[Tutor] working with bit arrays
x7-g5W_rt at earthlink.net
Thu Dec 3 22:13:48 CET 2009
Dave Angel <davea <at> ieee.org> writes:
> Once you have an *array* of integers, you have much more than 32 bits to
> work with. For example, with an array of size 10, you now have 320 bits
> to work with. He's just pointing out that it's a little bit awkward to
> address a group of bits that are not all in the same int. So bits 5-20
> would be easy, while bits 29-40 would be much harder.
To all, especially DaveA,
Dave is right, I'm talking about a bit array made up of integers, so it can be
of arbitrary size.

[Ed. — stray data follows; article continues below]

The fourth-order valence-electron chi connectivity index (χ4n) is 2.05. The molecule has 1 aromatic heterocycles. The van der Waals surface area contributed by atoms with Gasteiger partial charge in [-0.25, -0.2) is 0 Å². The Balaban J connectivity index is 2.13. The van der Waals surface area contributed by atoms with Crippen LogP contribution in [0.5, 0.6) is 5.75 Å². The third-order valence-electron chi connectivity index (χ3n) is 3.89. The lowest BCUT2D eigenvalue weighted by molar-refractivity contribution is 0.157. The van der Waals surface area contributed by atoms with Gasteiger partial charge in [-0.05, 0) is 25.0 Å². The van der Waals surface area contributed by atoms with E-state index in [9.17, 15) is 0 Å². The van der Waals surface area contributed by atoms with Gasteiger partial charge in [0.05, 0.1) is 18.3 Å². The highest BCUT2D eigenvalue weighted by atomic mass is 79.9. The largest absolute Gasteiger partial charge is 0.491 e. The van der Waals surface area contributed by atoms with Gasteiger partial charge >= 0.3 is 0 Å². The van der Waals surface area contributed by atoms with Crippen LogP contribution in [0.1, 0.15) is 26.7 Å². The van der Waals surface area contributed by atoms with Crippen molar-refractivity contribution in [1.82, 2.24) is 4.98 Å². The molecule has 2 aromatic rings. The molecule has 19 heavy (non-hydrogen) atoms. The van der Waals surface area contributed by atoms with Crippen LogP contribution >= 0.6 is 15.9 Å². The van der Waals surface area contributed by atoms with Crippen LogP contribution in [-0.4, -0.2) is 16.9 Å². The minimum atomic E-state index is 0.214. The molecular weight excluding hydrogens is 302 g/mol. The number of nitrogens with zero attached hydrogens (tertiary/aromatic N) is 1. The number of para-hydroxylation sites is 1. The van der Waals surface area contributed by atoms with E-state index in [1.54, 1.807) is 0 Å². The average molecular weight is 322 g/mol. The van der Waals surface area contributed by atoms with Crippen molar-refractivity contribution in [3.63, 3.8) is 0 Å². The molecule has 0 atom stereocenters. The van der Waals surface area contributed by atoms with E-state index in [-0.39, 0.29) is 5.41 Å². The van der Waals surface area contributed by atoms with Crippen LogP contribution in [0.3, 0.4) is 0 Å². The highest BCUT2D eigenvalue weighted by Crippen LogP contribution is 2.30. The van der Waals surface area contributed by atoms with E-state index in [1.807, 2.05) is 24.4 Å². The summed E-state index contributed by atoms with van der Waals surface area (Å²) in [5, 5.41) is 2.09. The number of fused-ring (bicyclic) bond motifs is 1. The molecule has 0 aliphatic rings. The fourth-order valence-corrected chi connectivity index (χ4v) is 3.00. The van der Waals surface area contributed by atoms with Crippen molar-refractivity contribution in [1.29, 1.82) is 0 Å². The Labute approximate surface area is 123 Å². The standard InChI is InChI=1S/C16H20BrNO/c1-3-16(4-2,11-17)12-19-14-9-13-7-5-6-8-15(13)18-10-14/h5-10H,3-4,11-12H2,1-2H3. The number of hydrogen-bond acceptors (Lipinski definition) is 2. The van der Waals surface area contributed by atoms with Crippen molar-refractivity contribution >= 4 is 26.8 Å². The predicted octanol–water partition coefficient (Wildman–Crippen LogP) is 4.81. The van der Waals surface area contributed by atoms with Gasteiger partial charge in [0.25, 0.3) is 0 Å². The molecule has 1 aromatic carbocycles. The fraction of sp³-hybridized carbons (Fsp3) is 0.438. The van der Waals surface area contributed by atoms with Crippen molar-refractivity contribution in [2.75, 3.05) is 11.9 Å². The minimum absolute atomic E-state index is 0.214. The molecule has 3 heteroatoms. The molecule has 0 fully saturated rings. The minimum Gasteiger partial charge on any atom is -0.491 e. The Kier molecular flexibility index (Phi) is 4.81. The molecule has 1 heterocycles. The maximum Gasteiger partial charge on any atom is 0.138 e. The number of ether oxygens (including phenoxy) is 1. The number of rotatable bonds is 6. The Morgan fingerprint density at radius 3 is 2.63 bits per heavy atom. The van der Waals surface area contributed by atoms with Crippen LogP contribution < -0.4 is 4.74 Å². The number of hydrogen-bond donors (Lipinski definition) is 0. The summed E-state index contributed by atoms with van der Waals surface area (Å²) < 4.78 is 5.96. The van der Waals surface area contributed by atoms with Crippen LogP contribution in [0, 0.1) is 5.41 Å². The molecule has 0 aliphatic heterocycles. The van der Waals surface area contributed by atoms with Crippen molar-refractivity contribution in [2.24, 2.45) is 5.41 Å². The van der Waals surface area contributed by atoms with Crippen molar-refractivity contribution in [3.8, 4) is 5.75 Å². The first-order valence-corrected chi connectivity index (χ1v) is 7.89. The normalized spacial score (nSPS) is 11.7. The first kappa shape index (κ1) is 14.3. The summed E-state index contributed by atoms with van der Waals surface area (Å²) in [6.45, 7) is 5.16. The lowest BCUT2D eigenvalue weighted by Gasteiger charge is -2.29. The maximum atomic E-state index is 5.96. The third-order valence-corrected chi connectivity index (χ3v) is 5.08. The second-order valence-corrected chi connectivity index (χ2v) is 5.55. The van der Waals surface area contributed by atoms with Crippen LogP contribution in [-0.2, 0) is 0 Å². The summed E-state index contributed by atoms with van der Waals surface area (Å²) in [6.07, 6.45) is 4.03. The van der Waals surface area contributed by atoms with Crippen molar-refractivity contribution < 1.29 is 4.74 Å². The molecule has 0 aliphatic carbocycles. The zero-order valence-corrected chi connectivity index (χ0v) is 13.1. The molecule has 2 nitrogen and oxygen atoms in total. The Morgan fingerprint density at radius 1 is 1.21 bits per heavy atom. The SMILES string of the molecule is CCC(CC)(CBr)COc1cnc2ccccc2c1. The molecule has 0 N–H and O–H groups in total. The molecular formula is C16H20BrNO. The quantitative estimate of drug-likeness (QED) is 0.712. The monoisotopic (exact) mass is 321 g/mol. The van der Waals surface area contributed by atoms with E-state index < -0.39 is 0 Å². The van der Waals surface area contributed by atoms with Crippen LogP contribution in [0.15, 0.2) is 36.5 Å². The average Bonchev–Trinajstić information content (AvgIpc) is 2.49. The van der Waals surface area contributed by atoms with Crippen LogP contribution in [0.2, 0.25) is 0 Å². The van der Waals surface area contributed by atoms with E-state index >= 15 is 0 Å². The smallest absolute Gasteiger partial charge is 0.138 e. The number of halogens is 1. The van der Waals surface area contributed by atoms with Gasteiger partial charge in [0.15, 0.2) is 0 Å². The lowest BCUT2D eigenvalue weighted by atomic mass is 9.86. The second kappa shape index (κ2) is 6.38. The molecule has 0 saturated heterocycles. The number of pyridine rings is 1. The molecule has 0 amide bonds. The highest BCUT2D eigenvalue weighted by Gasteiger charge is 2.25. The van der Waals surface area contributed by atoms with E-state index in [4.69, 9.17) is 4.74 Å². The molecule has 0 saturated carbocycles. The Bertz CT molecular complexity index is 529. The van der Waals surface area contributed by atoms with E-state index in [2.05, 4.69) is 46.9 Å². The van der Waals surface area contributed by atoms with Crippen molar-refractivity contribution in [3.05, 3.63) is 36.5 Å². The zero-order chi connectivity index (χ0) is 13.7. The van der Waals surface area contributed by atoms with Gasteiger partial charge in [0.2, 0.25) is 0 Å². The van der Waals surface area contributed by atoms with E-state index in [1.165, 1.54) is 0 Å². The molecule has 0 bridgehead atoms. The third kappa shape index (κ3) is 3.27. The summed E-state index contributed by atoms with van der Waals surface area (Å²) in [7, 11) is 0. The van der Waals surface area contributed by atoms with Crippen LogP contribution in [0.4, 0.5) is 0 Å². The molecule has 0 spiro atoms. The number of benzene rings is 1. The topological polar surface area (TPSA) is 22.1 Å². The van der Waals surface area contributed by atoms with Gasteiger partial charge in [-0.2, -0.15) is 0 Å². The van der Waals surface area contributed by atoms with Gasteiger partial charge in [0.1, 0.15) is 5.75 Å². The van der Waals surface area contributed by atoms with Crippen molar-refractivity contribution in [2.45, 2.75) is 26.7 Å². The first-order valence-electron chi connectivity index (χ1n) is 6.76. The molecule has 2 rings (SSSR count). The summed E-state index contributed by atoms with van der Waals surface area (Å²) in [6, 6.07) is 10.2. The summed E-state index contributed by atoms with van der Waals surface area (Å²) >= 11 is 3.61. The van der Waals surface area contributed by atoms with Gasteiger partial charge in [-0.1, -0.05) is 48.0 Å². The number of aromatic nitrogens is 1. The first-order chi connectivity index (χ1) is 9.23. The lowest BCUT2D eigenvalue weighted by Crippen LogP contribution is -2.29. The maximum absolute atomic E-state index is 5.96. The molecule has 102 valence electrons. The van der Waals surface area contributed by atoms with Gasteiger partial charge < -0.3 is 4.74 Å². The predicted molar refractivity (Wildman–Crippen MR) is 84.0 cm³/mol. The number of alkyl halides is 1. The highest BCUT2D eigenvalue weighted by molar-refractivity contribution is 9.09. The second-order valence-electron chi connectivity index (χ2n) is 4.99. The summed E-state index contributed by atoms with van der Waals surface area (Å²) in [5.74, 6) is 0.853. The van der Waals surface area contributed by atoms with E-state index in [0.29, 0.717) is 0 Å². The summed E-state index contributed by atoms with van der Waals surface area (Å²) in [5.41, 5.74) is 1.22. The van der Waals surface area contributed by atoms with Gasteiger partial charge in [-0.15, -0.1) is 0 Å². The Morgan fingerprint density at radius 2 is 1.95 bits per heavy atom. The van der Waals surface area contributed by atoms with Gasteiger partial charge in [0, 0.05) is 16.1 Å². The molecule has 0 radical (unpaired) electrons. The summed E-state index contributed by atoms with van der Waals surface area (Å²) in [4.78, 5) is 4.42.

To anyone who tried _using_ the bit array on the Python Wiki, I-have to
apologize - I screwed up the listing. In the definition of makeBitArray(), the
initialization of the integer array should read:
bitArray = array.array('I') # 'I' = unsigned 32-bit integer
bitArray.extend((fill,) * intSize)
instead of the one-line:
bitArray = array.array('I', fill) * intsize
The new version works in Python 2.6 and 3.x, and the Wiki has been corrected.
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